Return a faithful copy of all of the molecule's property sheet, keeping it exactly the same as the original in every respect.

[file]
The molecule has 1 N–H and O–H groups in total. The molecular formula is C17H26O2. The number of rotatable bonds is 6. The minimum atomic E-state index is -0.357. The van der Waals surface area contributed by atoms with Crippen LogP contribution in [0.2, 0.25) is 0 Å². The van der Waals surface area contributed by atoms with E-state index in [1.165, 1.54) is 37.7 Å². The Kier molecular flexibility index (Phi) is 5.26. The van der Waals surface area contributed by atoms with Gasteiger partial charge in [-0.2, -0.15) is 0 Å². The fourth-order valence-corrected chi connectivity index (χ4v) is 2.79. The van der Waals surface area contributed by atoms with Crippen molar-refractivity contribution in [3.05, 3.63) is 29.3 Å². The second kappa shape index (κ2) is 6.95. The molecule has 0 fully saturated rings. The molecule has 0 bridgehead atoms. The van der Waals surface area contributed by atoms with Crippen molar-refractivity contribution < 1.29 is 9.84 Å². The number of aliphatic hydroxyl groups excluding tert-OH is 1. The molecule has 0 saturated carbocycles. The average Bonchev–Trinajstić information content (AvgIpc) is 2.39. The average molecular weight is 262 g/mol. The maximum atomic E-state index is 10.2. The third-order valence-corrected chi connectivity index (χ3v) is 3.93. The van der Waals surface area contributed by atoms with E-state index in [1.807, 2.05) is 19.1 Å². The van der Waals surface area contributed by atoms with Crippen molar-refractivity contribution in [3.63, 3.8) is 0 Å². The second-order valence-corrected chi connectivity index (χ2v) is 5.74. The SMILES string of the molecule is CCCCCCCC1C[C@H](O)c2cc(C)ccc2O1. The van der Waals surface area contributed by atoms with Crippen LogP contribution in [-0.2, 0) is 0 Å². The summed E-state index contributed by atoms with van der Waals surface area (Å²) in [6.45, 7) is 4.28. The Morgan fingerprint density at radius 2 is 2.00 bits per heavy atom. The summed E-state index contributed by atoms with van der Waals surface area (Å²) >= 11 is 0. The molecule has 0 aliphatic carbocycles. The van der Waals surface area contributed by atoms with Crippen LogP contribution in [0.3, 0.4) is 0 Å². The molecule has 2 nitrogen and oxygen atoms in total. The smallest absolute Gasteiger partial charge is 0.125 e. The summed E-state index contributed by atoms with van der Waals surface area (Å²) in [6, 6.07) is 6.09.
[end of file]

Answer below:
The molecule has 1 N–H and O–H groups in total. The molecular formula is C17H26O2. The number of rotatable bonds is 6. The minimum atomic E-state index is -0.357. The van der Waals surface area contributed by atoms with Crippen LogP contribution in [0.2, 0.25) is 0 Å². The van der Waals surface area contributed by atoms with E-state index in [1.165, 1.54) is 37.7 Å². The Kier molecular flexibility index (Phi) is 5.26. The van der Waals surface area contributed by atoms with Gasteiger partial charge in [-0.2, -0.15) is 0 Å². The fourth-order valence-corrected chi connectivity index (χ4v) is 2.79. The van der Waals surface area contributed by atoms with Crippen molar-refractivity contribution in [3.05, 3.63) is 29.3 Å². The second kappa shape index (κ2) is 6.95. The molecule has 0 fully saturated rings. The molecule has 0 bridgehead atoms. The van der Waals surface area contributed by atoms with Crippen molar-refractivity contribution < 1.29 is 9.84 Å². The number of aliphatic hydroxyl groups excluding tert-OH is 1. The molecule has 0 saturated carbocycles. The average Bonchev–Trinajstić information content (AvgIpc) is 2.39. The average molecular weight is 262 g/mol. The maximum atomic E-state index is 10.2. The third-order valence-corrected chi connectivity index (χ3v) is 3.93. The van der Waals surface area contributed by atoms with E-state index in [1.807, 2.05) is 19.1 Å². The van der Waals surface area contributed by atoms with Crippen molar-refractivity contribution in [3.63, 3.8) is 0 Å². The second-order valence-corrected chi connectivity index (χ2v) is 5.74. The SMILES string of the molecule is CCCCCCCC1C[C@H](O)c2cc(C)ccc2O1. The van der Waals surface area contributed by atoms with Crippen LogP contribution in [-0.2, 0) is 0 Å². The summed E-state index contributed by atoms with van der Waals surface area (Å²) in [6.45, 7) is 4.28. The Morgan fingerprint density at radius 2 is 2.00 bits per heavy atom. The summed E-state index contributed by atoms with van der Waals surface area (Å²) >= 11 is 0. The molecule has 0 aliphatic carbocycles. The van der Waals surface area contributed by atoms with Crippen LogP contribution in [0.3, 0.4) is 0 Å². The molecule has 2 nitrogen and oxygen atoms in total. The smallest absolute Gasteiger partial charge is 0.125 e. The summed E-state index contributed by atoms with van der Waals surface area (Å²) in [6, 6.07) is 6.09.